If the T-34 was so good, why didn’t the Germans just copy it and mass produce on their own?
The T-34 is a legendary USSR tank that served during WWII and numerous campaigns afterwards. Designed by engineer Mikhail Koshkin, it was fast-moving, economical, well-protected, easy to build and maintain. So, if the T-34 was so successful, why didn’t the Germans copy it and put on production line? To answer this question we should first look into the details of the tank’s construction.
The new T-34 first went into service to replace the old BT tanks and the T-26 in late 1941. Equipped with thick slope armor that enhanced its strength, the T-34 outperformed its early German counterparts. The Germans were impressed by its speed and strength qualities.
However, after a formal engineer review of several captured T-34s, the Germans evinced a number of drawbacks that encompassed poor quality assembly, low carrying capacity and diesel sensitivity to dust and sand. In my opinion, this was the main reason why the Germans didn’t attempt to copy the T-34 in the first place.
Since 1942 and until the end of WWII Germany designed numerous sophisticated tank models, including 4 versions of Panzer V Panther and 2 versions of Panzer VI Tiger. They possessed tremendous firepower, excellent off-road capabilities and targeting sights.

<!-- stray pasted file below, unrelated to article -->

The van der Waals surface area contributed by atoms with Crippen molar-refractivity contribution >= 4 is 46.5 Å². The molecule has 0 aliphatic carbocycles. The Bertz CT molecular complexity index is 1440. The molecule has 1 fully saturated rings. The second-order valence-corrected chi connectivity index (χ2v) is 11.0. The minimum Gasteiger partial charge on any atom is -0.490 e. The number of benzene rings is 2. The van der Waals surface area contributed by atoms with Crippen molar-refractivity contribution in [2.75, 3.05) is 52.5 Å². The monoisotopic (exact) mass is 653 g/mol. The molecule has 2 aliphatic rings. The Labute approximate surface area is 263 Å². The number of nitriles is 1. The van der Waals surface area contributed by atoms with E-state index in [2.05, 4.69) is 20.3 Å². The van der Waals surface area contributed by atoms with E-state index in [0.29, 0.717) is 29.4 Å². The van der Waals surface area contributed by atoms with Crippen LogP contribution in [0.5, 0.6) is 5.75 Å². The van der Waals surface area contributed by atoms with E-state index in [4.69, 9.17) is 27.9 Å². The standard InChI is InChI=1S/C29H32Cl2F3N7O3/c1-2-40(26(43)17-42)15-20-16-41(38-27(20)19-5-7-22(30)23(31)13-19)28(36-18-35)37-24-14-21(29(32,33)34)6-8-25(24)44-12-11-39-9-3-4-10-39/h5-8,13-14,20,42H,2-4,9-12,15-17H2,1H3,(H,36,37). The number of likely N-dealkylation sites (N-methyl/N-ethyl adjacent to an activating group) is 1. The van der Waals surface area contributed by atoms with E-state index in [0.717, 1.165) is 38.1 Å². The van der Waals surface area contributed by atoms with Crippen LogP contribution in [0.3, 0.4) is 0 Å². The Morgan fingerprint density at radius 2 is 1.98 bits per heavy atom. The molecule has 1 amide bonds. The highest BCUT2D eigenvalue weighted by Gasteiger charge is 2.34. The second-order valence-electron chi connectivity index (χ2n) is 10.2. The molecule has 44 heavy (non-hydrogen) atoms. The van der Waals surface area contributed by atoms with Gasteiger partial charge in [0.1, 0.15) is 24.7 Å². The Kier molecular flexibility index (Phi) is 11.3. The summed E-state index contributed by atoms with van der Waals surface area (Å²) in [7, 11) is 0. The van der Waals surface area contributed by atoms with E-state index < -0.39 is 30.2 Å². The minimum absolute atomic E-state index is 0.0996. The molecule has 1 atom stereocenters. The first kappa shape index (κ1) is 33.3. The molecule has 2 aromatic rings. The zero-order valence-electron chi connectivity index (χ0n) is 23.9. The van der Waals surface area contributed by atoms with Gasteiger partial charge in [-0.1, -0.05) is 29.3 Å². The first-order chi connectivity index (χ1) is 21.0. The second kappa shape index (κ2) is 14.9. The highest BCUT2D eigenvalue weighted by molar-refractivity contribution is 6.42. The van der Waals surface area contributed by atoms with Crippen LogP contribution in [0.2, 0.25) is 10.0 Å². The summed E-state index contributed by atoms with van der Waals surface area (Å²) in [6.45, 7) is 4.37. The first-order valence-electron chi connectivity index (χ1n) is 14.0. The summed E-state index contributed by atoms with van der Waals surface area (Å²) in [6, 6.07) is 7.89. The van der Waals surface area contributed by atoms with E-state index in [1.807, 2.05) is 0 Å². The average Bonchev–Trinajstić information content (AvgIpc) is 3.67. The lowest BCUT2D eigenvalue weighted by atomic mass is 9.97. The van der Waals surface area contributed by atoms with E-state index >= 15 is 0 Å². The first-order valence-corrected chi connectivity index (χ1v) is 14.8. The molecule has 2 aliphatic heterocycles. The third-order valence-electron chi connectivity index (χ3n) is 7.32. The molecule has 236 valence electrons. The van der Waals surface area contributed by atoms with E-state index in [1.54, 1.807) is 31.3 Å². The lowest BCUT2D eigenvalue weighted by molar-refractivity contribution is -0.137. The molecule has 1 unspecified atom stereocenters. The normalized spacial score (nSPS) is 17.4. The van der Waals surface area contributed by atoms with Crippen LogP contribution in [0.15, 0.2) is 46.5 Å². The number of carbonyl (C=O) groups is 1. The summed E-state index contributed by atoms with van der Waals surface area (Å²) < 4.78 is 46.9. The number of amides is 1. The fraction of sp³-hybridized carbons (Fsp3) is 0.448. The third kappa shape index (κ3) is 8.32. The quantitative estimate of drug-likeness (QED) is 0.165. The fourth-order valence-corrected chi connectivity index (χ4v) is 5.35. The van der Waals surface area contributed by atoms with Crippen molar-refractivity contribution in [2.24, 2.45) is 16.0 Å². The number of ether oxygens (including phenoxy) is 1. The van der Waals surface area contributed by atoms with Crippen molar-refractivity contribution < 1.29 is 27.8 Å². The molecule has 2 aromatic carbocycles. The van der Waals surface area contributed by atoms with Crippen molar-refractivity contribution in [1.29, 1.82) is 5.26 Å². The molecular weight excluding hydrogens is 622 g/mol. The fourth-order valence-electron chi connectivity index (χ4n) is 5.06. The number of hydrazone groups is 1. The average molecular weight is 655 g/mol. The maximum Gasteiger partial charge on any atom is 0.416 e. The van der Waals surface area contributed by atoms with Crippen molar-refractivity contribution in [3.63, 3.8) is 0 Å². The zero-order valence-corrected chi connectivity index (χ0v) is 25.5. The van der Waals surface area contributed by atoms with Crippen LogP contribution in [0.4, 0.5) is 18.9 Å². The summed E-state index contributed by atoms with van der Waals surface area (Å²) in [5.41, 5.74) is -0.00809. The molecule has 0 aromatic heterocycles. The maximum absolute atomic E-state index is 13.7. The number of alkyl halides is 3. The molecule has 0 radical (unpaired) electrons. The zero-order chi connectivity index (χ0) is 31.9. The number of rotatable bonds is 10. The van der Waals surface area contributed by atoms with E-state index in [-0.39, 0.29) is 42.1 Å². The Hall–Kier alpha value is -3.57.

To my mind, the T-34’s success was a blow to the Nazi’s vanity; for that reason, they couldn’t simply reuse its design. Instead, they tried to demoralize the Red Army by improving their own tank industry. Unfortunately, the construction of German tanks required expensive equipment that in some cases was produced in haste due to rushed delivery orders. As a result, by 1944 the tanks lacked reliability and were mostly exploited as anti-tank devices.
To sum up, I believe that the German army chose the path of technical modernization and variety, while the USSR stuck to simplicity and reliability. It was vital for the Red army to dislodge the enemy no matter the cost, but the Nazi desired to demonstrate technical and mental superiority over their enemies. Therefore, blind imitation was not enough for them.